Intractable plantar keratosis (IPK) is a focused, painful lesion that commonly takes the form of a discrete, focused callus, usually about 1 cm, on the plantar (bottom) aspect of the forefoot.An IPK is actuallya collection of dead skin cells that harden over time and may feel like you are walking with a sharp pebble in your shoe. Typically, IPKs occur beneath one or more lateral metatarsal heads or what we call the “ball of the foot”
Patients may often confuse these lesions with a wart or may think there is a problem with the underlying bone because these lesions can be so painful. As the natural fat pad in this area begins to get thinner with age, you may become more susceptible to these kinds of skin calluses.
There is an underlying cause of why they form and it really involves abnormal biomechanics of the foot. It can indeed be a bony prominence or arthritis under that particular area. But anoften-missed etiology is an “equinus” of the ankle which leads to more pressure being put on the front of the foot during the gait cycle. When equinus is present, our foot compensates with pronation, or really overpronation. This hypermobility in the forefoot leads to abnormal forces and pressure points and leads to the formation of an IPK.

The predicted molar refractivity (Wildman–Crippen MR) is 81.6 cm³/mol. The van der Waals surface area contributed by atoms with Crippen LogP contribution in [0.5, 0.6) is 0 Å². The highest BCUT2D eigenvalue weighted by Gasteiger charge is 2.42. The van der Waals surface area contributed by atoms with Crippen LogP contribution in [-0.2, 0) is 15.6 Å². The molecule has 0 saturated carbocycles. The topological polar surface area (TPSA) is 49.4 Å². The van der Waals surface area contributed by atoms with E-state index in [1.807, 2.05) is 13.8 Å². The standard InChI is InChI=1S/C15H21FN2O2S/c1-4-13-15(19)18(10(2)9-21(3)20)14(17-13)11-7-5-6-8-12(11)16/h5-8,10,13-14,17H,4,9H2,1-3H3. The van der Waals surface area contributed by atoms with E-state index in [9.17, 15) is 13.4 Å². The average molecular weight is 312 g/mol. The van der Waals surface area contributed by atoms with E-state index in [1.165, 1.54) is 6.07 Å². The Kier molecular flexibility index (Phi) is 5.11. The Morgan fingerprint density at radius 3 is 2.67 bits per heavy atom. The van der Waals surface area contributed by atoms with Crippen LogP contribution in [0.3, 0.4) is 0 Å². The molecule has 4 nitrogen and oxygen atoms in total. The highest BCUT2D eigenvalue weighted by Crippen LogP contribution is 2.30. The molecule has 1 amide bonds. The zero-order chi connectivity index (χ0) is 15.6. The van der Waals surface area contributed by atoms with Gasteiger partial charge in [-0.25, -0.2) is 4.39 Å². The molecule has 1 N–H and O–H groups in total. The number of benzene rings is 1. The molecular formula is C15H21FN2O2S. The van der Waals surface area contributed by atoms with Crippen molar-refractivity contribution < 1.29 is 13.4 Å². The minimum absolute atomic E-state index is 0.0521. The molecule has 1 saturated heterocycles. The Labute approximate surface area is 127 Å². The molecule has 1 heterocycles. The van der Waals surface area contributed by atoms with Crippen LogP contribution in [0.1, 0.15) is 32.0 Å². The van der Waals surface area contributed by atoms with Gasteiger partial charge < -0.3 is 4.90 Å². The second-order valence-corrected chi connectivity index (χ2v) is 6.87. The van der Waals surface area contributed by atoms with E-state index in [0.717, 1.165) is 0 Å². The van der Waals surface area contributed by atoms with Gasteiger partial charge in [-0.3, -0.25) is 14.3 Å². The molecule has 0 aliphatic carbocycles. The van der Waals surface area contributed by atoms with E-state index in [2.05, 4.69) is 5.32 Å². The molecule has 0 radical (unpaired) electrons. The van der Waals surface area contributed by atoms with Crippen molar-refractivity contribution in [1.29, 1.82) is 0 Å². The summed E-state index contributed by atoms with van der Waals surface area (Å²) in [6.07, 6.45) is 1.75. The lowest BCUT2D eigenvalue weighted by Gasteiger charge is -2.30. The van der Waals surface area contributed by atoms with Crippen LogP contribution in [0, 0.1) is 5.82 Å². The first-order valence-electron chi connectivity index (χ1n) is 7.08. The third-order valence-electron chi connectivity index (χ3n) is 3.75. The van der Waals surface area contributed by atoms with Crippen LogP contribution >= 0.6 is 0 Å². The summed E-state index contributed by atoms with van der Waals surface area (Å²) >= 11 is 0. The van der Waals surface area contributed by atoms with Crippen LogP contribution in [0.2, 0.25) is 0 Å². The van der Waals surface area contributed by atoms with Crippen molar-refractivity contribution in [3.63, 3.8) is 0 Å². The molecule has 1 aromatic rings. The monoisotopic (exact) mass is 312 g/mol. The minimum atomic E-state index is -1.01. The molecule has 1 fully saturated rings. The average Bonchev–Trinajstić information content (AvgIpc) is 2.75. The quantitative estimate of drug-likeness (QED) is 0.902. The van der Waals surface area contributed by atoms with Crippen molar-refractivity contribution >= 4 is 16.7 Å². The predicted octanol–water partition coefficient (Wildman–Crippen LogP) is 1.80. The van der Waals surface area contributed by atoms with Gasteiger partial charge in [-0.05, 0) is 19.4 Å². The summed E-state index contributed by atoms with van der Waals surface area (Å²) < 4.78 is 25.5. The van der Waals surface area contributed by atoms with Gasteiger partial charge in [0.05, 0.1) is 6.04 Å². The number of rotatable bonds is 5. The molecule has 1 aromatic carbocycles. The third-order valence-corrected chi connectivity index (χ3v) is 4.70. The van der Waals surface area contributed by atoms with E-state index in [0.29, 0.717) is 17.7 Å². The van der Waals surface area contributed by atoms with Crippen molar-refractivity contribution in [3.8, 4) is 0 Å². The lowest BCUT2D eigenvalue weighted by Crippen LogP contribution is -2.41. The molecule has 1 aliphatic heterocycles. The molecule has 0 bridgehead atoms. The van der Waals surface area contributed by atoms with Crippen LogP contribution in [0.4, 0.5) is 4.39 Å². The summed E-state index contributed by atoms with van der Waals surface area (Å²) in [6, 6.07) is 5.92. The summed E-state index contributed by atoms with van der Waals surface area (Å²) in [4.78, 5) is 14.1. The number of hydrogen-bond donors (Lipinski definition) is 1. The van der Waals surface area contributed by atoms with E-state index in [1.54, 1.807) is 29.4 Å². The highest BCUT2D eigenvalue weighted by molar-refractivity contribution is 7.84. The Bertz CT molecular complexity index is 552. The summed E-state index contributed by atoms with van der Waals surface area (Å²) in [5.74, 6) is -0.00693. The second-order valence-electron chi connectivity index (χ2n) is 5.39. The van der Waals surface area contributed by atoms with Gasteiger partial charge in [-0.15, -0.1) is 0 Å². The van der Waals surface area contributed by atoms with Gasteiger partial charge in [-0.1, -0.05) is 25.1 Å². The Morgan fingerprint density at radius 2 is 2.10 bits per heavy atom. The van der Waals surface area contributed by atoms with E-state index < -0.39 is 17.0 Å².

We often can treat these problems conservatively in the office. We address the equinus by providing splints for stretching and correcting the equinus. Also, a custom orthotic (shoe insert) can prevent that excessive pronation and provide some cushioning to the specific sites that bother you. In the office we will also shave down the lesion and may prescribe you some cream to put on daily. In most patients these can resolve in 1-2 months.
If you would like some more information or have something similar in your foot, don’t live in pain. Come in and let the doctors at Advanced Podiatry take a look!